Fraser Forum

Memo for President Trump—Canada runs a trade deficit with the U.S.

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President Donald Trump issued a bizarre pronouncement this week—that Canada engages in smooth diplomatic trickery when it comes to trade relations with the United States. At a meeting with U.S. governors at the White House, the president claimed that the U.S. loses money on trade with Canada.

Apparently, Trump’s own economic advisors have been unable to educate him about facts that anyone with Internet access can quickly identify. Namely, Canada runs an overall trade deficit with the U.S.

Specifically, in 2016, the U.S. ran a trade deficit in goods with Canada of around US$11 billion; however, that same year, the U.S. ran a trade surplus in services with Canada of approximately US$25 billion. Hence, even by Trump’s crude accounting for the gains and losses from trade, the U.S. “gained” around $14 billion from trade with Canada in 2016.

While Trump’s views on the economics of international trade are puzzling, one would think that a successful real estate developer could at least do some simple arithmetical calculations. The explanation, perhaps, is that Trump is a Physiocrat.

The Physiocrats were a school of political economists founded in 18th century France, characterized by their belief that land is the source of all wealth. President Trump has expanded this notion to include physical goods as a component of wealth, as indicated by his preoccupation with generating more domestic manufacturing output and employment.

However, apparently services do not yet constitute a source of wealth in the president’s calculations.

Trump’s preoccupation with physical objects as manifestations of wealth is dangerous for a 21st century politician, especially a U.S. president, since the value added of private services in the U.S. is almost 70 per cent of U.S. gross domestic product. Perhaps of more importance from Canada’s perspective, issues related to services such as cross-border data and video-streaming and online cross-border shopping, among other services, are becoming increasingly important topics for trade negotiators including those negotiating NAFTA.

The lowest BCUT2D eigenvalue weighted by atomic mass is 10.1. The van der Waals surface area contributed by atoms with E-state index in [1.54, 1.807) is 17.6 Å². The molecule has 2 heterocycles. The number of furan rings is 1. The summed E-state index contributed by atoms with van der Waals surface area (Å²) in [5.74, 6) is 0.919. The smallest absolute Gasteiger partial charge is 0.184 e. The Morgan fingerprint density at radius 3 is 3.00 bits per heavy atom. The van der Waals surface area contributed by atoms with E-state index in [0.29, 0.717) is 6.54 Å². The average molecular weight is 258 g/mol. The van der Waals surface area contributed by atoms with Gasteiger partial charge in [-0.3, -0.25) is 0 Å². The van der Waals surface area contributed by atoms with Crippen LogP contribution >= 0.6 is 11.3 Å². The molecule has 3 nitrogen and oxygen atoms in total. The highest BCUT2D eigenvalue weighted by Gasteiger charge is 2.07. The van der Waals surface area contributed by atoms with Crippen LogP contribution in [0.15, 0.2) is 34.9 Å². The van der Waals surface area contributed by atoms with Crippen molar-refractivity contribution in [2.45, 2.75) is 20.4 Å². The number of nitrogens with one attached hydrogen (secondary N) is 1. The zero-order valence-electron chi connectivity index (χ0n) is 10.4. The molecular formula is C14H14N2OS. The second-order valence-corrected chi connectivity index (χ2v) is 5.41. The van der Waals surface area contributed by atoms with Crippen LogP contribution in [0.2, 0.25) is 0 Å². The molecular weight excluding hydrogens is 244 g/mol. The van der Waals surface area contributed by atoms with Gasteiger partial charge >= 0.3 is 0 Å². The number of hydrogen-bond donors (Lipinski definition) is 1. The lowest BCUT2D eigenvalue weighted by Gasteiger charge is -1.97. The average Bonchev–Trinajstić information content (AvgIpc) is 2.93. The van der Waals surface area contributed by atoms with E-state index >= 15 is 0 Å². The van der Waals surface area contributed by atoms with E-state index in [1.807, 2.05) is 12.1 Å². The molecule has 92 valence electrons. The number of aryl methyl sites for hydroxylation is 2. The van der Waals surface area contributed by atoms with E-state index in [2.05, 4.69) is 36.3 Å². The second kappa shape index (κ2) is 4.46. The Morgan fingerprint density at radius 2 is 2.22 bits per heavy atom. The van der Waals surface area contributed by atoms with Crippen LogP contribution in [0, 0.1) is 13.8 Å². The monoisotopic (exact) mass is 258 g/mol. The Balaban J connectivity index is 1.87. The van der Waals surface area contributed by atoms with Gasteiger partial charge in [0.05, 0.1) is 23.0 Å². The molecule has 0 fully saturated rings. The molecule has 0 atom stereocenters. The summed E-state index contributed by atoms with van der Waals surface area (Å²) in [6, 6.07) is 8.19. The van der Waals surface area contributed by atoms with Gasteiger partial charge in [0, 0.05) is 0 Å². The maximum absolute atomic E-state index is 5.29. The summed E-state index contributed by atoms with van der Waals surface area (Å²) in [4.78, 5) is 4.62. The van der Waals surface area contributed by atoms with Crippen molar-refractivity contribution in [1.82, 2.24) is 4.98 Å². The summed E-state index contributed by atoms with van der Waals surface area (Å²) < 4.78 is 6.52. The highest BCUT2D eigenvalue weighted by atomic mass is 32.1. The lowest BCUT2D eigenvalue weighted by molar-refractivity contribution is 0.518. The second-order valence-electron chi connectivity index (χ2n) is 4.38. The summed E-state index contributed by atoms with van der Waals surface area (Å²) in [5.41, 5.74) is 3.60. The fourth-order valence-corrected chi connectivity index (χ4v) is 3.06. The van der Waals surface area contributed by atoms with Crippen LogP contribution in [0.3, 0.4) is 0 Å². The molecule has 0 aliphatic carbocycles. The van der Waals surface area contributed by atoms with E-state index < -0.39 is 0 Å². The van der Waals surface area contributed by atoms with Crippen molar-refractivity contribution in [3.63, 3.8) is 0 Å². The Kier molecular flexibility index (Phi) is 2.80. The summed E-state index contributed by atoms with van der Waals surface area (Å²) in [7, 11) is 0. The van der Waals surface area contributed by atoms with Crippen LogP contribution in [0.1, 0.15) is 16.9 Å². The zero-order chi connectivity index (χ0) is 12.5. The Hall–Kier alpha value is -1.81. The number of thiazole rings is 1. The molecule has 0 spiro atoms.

If the U.S. administration does not recognize that the services sector creates the majority of income in the U.S., it would seem difficult for Canadian politicians to convince the president that the U.S. runs an overall trade surplus with Canada, let alone that the benefits from trade agreements are increasingly tied to liberalizing trade in services.

If there’s a positive aspect for Canadians in President Trump’s claim that Canada is a smooth and tricky country with which to do trade, it might be that Americans will gain a renewed interest in their northern neighbour. The long-standing image Americans hold of Canadians as nice (but boring) people makes it challenging to market Canada to U.S. tourists. However, promoting Canada as a place where smooth and subtle trickery is the norm might add a certain frisson to Canada’s image and make it a more exciting place for Canadian-based tourism promoters to market.